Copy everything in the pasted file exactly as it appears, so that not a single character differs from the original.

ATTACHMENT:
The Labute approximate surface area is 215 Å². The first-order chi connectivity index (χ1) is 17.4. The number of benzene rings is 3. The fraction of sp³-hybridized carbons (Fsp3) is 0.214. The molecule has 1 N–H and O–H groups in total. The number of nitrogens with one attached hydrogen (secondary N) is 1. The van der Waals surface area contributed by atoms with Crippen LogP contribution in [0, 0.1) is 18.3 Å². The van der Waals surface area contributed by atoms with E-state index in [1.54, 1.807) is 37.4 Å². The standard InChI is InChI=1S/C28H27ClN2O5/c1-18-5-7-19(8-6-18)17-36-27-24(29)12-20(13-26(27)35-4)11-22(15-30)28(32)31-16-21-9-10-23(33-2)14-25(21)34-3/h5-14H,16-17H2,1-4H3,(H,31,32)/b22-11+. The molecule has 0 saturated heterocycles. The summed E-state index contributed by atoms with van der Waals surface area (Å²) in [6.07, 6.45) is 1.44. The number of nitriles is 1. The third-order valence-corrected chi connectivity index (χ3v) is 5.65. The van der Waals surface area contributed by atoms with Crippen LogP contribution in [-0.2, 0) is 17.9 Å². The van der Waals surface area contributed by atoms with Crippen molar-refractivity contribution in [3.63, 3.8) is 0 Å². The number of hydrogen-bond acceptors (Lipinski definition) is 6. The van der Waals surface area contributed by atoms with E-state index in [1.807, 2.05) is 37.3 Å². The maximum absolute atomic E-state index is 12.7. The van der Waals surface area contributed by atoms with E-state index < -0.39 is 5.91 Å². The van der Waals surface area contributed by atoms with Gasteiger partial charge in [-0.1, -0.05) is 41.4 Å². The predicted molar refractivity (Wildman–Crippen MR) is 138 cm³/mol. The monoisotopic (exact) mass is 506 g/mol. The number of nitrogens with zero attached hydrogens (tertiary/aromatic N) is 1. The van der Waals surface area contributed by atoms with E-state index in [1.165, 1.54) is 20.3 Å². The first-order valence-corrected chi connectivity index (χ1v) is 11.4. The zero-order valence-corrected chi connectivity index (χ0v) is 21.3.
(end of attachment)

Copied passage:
The Labute approximate surface area is 215 Å². The first-order chi connectivity index (χ1) is 17.4. The number of benzene rings is 3. The fraction of sp³-hybridized carbons (Fsp3) is 0.214. The molecule has 1 N–H and O–H groups in total. The number of nitrogens with one attached hydrogen (secondary N) is 1. The van der Waals surface area contributed by atoms with Crippen LogP contribution in [0, 0.1) is 18.3 Å². The van der Waals surface area contributed by atoms with E-state index in [1.54, 1.807) is 37.4 Å². The standard InChI is InChI=1S/C28H27ClN2O5/c1-18-5-7-19(8-6-18)17-36-27-24(29)12-20(13-26(27)35-4)11-22(15-30)28(32)31-16-21-9-10-23(33-2)14-25(21)34-3/h5-14H,16-17H2,1-4H3,(H,31,32)/b22-11+. The molecule has 0 saturated heterocycles. The summed E-state index contributed by atoms with van der Waals surface area (Å²) in [6.07, 6.45) is 1.44. The number of nitriles is 1. The third-order valence-corrected chi connectivity index (χ3v) is 5.65. The van der Waals surface area contributed by atoms with Crippen LogP contribution in [-0.2, 0) is 17.9 Å². The van der Waals surface area contributed by atoms with Crippen molar-refractivity contribution in [3.63, 3.8) is 0 Å². The number of hydrogen-bond acceptors (Lipinski definition) is 6. The van der Waals surface area contributed by atoms with E-state index in [1.807, 2.05) is 37.3 Å². The maximum absolute atomic E-state index is 12.7. The van der Waals surface area contributed by atoms with E-state index < -0.39 is 5.91 Å². The van der Waals surface area contributed by atoms with Gasteiger partial charge in [-0.1, -0.05) is 41.4 Å². The predicted molar refractivity (Wildman–Crippen MR) is 138 cm³/mol. The monoisotopic (exact) mass is 506 g/mol. The number of nitrogens with zero attached hydrogens (tertiary/aromatic N) is 1. The van der Waals surface area contributed by atoms with E-state index in [1.165, 1.54) is 20.3 Å². The first-order valence-corrected chi connectivity index (χ1v) is 11.4. The zero-order valence-corrected chi connectivity index (χ0v) is 21.3.